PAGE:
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This 1969 Honda Trail CT90 is an early S&K “Suitcase Cycle” conversion showing 863 miles. Approximately 1,000 Suitcase Cycle conversions were built between 1969-1974, designed to disassemble for storage in light aircraft. The bike was originally purchased at the Inglewood, California motorcycle dealership of S&K co-founder Bill Krause’s, and was discovered by the seller four months ago, with 8 miles ridden since. The bike runs a stock 90cc air-cooled single cylinder mated to a 4-speed semi-automatic gearbox with a hi/lo range, and received a fluid change, new battery, and tune-up prior to the sale. Apart from the conversion, it is said to remain unmodified and in original condition. This Honda CT90 is sold with a factory toolkit and a clean Washington title in the seller’s name. The seller describes the bike as a well-preserved example retaining hallmarks of early S&K conversions such as the bobbed rear fender and exhaust and brass frame coupling. During this era of S&K production, paint was reportedly touched up by hand and ground metal was filed but not re-plated. Metal finishes are said to remain in good shape, with some typical thinning seen on factory chrome-plated surfaces. New tubes and tires were installed by the seller. Power is supplied by a 90cc four-stroke air-cooled single piston engine, mated to a 4-speed semi-automatic transmission with a manually-switched 1.867:1 ratio reduction box. The motor is said to run well following the installation of a new spark plug and battery, fresh Motul oil and a valve adjustment. Details of the frame coupling, quick-disconnect electrical lines, and shortened engine guard can be seen here. A quick-release rear axle allows for removal of the rear wheel while leaving the sprocket and chain installed. Full disassembly is said to require about five minutes. The Suitcase Cycle conversion included quick-disconnects for the frame, electrical lines, rear wheel, and luggage rack. A wheeled storage tray used to stow the disassembled bike has gone missing. 863 miles are shown on the odometer, which is believed to be accurate. Corrosion can be seen on the face and bezel of the speedometer, as well as some pitting on the fork crown. Cable housings are cracked and dry. Stickers for S&K co-founder Bill Krause’s motorcycle dealership can be found in several places around the bike. The factory toolkit and blue vinyl tool roll have been preserved and are included in the sale, along with instructions for disassembling and reassembling the bike. A brief walk-around video can be seen below.

1956 James Colonel

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This 1956 James Colonel was imported to the US from England by the seller’s friend in the late 1990s. The seller purchased it 15 years ago and has since added approximately 2k miles. Equipped with a 225cc two-stroke engine and 3-speed gearbox, this example is said to remain largely original. Except for the fuel tank, the paint is believed to be original. This Colonel motorcycle is being offered for sale in New Jersey with its factory owner’s manual and a notarized bill of sale. James was a British cycle manufacturer from 1897 to 1966 who specialized in smaller bikes fitted with engines supplied by Villiers and AMC. The Colonel was the top of the line model and featured a single downtube frame. The seller believes the majority of the paint to be original apart from the tank, which was repainted some time ago and shows some cracking in the finish. The inside of the tank is said to be clean with some minor surface rust detailed in the gallery. Brightwork and chrome spokes are reportedly in good condition with no evidence of pitting. Limited instrumentation includes a Smiths speedometer with an inset odometer showing 8,719 miles. According to the seller, the Lucas headlight and horn function, while the three-speed gearbox reportedly shifts well. The Villiers Mk 1H 225cc two-stroke engine and three-speed gearbox are reported to run and shift well. The transfer case oil was changed several years ago, and approximately 500 miles have been added since. An original service manual is included in the sale. A running video is viewable below.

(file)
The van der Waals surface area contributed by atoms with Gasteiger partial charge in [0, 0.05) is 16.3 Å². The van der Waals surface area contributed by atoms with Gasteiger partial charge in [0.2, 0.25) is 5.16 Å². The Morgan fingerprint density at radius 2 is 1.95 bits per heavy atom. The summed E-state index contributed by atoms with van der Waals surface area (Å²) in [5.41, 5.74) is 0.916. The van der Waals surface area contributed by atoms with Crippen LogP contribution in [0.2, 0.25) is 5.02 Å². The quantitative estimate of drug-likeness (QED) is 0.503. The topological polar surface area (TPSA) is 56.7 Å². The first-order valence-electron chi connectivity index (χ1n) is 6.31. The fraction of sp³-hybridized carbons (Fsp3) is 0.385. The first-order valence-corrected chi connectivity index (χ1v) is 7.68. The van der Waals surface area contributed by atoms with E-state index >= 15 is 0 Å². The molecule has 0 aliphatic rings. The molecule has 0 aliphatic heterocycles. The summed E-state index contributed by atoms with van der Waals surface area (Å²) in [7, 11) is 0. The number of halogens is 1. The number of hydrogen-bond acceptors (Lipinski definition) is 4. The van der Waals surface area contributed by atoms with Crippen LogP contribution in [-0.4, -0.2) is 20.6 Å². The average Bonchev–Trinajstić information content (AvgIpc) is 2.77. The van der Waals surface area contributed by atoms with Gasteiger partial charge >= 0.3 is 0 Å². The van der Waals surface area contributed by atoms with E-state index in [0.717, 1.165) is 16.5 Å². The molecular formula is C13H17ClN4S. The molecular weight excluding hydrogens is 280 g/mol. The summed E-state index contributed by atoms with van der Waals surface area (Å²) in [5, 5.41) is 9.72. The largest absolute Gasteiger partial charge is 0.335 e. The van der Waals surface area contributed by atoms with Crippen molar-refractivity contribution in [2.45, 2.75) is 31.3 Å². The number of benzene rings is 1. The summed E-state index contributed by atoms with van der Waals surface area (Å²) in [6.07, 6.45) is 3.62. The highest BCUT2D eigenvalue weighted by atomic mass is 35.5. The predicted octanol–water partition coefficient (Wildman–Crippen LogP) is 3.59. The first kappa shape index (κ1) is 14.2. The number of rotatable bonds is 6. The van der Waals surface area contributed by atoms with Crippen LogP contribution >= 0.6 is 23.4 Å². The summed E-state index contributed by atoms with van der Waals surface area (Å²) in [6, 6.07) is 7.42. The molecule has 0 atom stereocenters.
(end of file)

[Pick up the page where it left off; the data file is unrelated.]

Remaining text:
No Reserve: 1970 Triumph Bonneville T120R

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This 1970 Triumph Bonneville T120R is a numbers-matching example equipped with a a 650cc twin and a 4-speed transmission. Built in the last year before an “oil-in-frame” set up eliminated the separate oil tank, the bike is said to start, shift and stop well. The seller has participated in Lincoln’s once a month Wednesday Bike Night, covering about 100 miles over three summers. The bike was last serviced in 2016, and a $411 parts receipt from The Bonneville Shop in Colorado included new BSA Lightning coils, points, condensers, petcocks/seals, and fuel lines. This Triumph is offered at no reserve with some receipts and a clean Nebraska title in the seller’s name. The bike is said to be unrestored and cosmetically original. Frame paint has a number of chips and is worn through in several locations on the fenders/tank. The seller also notes a couple of dents to the gas tank, as well as a small tear at the front of the seat. Gauges include a Lucas ammeter, along with Smiths tachometer and speedo/odometer. The 12,544 total miles registered are believed accurate. The horn button is present but the horn itself is missing. This short clip shows a kick start and the engine idling. The 4-speed is right-foot shift, and the bike is equipped with a multi-plate wet clutch. A Boyer Bransden electronic ignition is included but not installed, as the seller found the bike tunes-up and runs well on points. The chassis stamp on the frame tubing matches the motor, confirming this is the original unit. A decode provides the following build details: AD – January 1970 production 38756 – Serial number T120R – 650cc Bonneville This 650cc air-cooled OHV vertical twin delivered 46-49 hp when new. The timing cover is non-original and has been repaired, and an oil cooler has been added, although the seller reports it is not needed. There is a minor oil leak believed to be from crankcase, with no other mechanical issues known. Minor corrosion is noted where chrome has failed on the rear rim. Some chrome has also peeled on the tail pipes as shown in gallery photos. No service history or records from prior owners are available.